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Monday, March 26, 2012

Andrew Bird w/ Eugene Mirman @ The Riverside Theater

March 24, 2012

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The most captivating feature in Andrew Bird's repertoire remains his ability to loop his instruments effectively. Building polyrhythms from scratch in front of audiences is clearly nerve-racking, as one tiny mistake can unravel an entire beat. That preciseness means a musician can't coast his way through a performance, while also ensuring no gig sounds exactly the same. His latest record, this month's Break It Yourself, was even captured using those same methods live in his western Illinois barn. So, of course, that chaotic spirit favored heavily into Andrew Bird's set at the Riverside Theater on Saturday night. But somewhat unpredictably near night's close, the violin and whistling virtuoso relinquished his pedals and amplifier in favor of a traditional folk jam with his two bandmates, the three of them singing all into one microphone.

The simplicity seemed foreign coming from a musician that requires a couple minutes to create a song's framework before starting the actual song, but Bird pulled off the five folk tunes with ease (including covers of Townes Van Zandt's "If I Needed You" and Charley Patton's "I'm Going Home.") The aside even helped mitigate Bird's general onstage awkwardness through sharing the spotlight with other players. It was a welcomed break from the chaos, as well, but Bird still remained at his best when crafting lush instrumental loops. Often his band would diverge into weird, free jazz compositions. The remainder of his set was spent with his more straightforward pop songs ("Eyeoneye," "Measuring Cups"), as he bridged the experimental with the accessible.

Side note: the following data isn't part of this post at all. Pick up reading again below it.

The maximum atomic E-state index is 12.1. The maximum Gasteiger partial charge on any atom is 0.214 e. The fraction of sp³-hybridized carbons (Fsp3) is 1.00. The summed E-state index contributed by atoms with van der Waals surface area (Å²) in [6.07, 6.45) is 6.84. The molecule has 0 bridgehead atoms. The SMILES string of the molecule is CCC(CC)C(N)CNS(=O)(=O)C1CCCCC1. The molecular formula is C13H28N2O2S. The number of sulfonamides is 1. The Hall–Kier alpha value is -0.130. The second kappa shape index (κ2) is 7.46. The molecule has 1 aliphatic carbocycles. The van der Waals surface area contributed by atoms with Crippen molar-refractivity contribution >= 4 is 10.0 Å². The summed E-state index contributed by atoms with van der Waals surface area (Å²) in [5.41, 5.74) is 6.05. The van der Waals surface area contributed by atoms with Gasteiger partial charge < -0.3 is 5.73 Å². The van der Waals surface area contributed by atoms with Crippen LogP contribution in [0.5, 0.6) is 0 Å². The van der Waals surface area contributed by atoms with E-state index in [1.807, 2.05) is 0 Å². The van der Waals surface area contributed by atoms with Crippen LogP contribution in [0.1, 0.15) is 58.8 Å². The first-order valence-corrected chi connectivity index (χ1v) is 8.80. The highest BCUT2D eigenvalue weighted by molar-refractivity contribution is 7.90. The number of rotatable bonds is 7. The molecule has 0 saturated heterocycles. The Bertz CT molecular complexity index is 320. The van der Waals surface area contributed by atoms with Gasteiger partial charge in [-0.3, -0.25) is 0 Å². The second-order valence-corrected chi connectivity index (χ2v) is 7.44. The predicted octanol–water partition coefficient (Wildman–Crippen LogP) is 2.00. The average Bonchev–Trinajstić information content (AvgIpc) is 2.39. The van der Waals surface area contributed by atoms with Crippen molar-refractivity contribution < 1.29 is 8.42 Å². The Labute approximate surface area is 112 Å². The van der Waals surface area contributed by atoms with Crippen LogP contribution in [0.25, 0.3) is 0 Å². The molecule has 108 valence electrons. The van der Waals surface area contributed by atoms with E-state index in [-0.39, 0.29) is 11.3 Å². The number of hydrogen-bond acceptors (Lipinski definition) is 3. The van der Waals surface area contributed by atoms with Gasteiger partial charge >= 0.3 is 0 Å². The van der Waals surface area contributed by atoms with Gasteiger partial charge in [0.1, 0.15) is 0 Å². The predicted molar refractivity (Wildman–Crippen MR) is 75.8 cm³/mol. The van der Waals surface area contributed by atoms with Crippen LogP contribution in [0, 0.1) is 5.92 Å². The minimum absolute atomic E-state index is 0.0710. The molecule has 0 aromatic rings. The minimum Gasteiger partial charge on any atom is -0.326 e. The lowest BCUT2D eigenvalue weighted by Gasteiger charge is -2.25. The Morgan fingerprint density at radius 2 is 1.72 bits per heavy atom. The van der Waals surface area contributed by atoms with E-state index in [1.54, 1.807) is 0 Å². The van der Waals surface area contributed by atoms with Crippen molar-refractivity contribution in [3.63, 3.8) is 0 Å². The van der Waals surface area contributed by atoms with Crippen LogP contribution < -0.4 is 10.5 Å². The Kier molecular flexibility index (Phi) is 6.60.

Since disbanding his old outfit Bowl of Fire and going solo in 2003, Bird has steadily been adding members to his new act. First incorporating drummer Dosh, who percussion and synthesizer loops allowed for extra depth, and now with two other backing members, Bird has been able to accomplish different methods of getting his songs across to an audience. His pedals aren't the only focal point anymore. He will still embark on rhythmic sonic improvisations, but Saturday night he proved he can carry a good old folk tune, as well.

Brooklyn comedian Eugene Mirman astutely commented on social media and the Tea Party during his short opening routine. His use of small printouts proved burdensome for the spacious theater, however. Perhaps it was a joke in of itself, but he could've at least made the photocopies tiny enough so even the first rows strained their eyes, too.


Photo credit: CJ Foeckler

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